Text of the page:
Running back Marshall Faulk had over 2,000 yards from scrimmage for the third straight year (he’d accomplish the feat again in ‘01 as well), and set a new NFL record with 26 total touchdowns despite missing two games. His 81 receptions remarkably placed him just third on the Rams.

Kurt Warner had over 300 yards in each of the first six games of the season (he was on pace for over 6,000) and had 17 touchdowns in that stretch, before a broken hand cost him five games. Backup Trent Green took over and had three more 300-yard games. Warner and Green combined for over 5,492 yards, the highest in NFL history.

Interestingly, only one of the top—10 teams in xOWAA won the Super Bowl that same year: the 2006 Colts. Yet the top three teams in xDWAA each won the Super Bowl, as well as the No. 6 team on the list, the ‘03 Patriots. Certainly, this gives some credence to the belief that defense wins championships.

Which brings us to the most economical franchises of the decade. The Patriots have been lauded for their front-office management—but are they really the most cost-efficient? Or do the rival Colts beat them out?

The table below lists each team’s yearly average this decade along with salary efficiency data.

All dollar values are in millions of dollars.

(Want to be able to sort each column? Click here.)

Key:
$/W: Salary per xW
O$/W: Offensive salary per xOW
D$/W: Defensive salary per xDW, which is first added to games played
$/Yr: Team (unadjusted) salary per year
$ SD: Standard deviation of team’s player’s salaries, adjusted based on team’s average salary; a lower number means a team spread the wealth of their salary between its players
xW: Wins based on the regression equation in Part 2
xOWAA: Wins based on offensive stats only, above average (9.21 xOW)
xDWAA: Wins based on defensive stats only, above average (-9.25 xDW)

 
The Colts and Patriots have spent about the same amount of money this decade, yet the Colts have averaged one more xW per year than New England, whose 10 xW per year ranks them fourth in the league.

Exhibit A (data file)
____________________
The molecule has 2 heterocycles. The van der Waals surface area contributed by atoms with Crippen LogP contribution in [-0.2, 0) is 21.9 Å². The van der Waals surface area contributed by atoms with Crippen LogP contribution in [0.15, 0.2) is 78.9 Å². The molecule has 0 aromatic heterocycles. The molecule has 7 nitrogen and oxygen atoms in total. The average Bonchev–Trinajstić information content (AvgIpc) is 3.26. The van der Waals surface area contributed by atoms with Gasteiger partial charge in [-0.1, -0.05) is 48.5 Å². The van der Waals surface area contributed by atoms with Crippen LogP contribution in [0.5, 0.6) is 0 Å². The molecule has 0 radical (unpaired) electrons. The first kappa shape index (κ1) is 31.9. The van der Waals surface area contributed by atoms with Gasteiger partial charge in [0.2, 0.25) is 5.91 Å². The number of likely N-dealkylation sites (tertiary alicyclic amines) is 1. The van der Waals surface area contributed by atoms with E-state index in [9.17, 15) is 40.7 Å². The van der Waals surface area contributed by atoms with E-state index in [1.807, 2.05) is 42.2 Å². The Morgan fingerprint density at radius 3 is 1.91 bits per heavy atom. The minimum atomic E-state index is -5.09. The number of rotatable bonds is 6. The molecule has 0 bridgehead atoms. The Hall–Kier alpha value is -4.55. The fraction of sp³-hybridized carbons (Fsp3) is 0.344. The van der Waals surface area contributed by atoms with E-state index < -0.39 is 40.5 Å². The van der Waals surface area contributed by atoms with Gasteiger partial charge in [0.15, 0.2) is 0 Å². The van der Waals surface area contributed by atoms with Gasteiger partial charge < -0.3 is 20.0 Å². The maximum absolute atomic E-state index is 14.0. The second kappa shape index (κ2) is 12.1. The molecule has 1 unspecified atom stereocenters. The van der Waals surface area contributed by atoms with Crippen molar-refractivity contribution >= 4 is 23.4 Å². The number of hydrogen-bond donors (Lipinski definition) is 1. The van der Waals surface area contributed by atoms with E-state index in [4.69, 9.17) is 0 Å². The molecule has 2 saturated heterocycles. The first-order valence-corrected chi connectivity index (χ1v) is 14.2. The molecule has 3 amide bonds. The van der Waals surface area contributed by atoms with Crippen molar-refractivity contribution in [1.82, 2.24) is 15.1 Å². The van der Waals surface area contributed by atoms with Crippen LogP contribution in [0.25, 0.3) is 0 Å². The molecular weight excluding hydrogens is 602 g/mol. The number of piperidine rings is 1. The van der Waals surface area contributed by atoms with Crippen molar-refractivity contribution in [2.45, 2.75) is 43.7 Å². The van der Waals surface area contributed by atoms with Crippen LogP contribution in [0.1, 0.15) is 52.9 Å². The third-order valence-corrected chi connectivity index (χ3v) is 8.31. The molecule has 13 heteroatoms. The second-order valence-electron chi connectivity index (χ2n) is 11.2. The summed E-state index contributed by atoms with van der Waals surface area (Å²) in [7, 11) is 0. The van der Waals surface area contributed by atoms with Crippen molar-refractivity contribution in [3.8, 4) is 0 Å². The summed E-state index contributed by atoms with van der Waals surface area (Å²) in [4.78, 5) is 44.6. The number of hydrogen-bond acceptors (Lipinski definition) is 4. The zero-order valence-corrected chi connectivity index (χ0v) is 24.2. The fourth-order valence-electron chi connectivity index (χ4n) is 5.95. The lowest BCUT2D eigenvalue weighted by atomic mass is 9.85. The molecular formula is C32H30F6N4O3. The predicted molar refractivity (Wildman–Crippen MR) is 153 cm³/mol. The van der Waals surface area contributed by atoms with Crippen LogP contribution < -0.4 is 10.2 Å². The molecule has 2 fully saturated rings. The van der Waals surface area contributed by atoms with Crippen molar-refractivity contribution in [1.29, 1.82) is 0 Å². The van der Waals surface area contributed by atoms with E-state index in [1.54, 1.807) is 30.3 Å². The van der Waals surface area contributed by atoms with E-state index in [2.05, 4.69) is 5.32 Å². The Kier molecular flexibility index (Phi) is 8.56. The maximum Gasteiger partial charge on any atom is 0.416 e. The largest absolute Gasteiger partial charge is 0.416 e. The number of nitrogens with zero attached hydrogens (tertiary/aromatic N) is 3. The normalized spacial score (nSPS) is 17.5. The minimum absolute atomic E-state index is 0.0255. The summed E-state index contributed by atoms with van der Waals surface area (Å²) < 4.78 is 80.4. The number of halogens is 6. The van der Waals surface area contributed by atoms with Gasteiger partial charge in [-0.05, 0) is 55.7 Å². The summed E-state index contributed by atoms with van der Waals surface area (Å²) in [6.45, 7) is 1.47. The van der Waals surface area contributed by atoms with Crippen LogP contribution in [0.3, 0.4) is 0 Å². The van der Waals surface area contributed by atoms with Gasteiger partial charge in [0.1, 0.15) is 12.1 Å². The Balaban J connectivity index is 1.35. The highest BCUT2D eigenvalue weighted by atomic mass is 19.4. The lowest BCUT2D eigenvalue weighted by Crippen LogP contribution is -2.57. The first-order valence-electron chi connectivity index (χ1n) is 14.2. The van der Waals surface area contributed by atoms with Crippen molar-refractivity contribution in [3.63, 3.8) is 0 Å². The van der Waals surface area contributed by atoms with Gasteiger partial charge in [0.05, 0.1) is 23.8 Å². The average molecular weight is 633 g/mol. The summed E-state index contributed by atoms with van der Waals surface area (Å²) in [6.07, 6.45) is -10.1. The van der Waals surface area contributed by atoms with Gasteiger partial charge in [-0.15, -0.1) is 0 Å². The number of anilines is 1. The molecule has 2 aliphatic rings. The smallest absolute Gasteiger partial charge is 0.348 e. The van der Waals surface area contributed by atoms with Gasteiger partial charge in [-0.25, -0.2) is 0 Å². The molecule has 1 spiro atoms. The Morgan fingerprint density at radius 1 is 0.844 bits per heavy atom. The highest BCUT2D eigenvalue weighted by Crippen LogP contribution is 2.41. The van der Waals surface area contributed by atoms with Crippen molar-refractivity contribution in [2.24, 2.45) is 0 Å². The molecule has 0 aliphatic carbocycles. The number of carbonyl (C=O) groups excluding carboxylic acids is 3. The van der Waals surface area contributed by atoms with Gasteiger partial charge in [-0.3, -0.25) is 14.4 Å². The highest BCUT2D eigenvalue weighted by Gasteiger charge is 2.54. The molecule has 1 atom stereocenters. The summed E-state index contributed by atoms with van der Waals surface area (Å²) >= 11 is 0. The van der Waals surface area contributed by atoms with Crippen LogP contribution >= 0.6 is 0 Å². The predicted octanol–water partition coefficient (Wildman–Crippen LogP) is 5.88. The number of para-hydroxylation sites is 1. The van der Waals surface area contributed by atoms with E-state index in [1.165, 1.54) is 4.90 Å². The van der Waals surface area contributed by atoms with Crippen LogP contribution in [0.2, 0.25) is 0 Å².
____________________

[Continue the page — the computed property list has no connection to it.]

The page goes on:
The Patriots, nevertheless, have won the most games in the nine seasons since 2000 (102, one more than Indianapolis) and rank slightly higher than the Colts in salary per actual win (just $30,000 less).

Meanwhile, the Dolphins rate No. 1 in terms of offensive salary per xOW, despite a below—average offense as shown by their xOWAA; Miami spent $3.78 million less per year than any other team on offense this decade. (Their total money spent on offense was even less than the Texans, who played two less years than Miami.)

The Colts are on top of xOWAA by a large margin, but they rank fifth in offensive salary per xOW because they spent the most money on offense, as well as the largest percent of total salary on offensive players (59.3 percent).

Baltimore’s defense has been worth 2.35 xDWAA, more than half a win above Pittsburgh’s—but the Steelers spent $4 million less than the Ravens each year, earning them a lower salary spent on defense per win.

The Eagles’ average salary has been the highest in the NFL since 2000, $2 M more than the next-highest team. (In fact, they own four of the 10 highest-spending teams this decade, as shown in the first table.)

Their high salaries drop them from second in xW to sixth in $/W; from eighth in xOWAA to 19th in O$/W; and from third in xDWAA to sixth in D$/W.

Philadelphia is also in the bottom 10 in standard deviation of individual salaries, despite having to pay Donovan McNabb, Javon Kearse, and Tra’ Thomas, among others, in the past nine years.

The importance of salary cap efficiency is reflected, simply, in the rankings: The top six teams in money spent per xW have won seven of the nine Super Bowls with two Super Bowl losses this decade, plus a total of 36 playoff appearances and 45 playoff wins.

In baseball, an owner can spend all he wants in order to win a World Series. With a salary cap and penalties for going over the cap, however, NFL teams must manage their payroll economically in order to stay atop the standings at the end of the season, like the Colts, Patriots, or Steelers.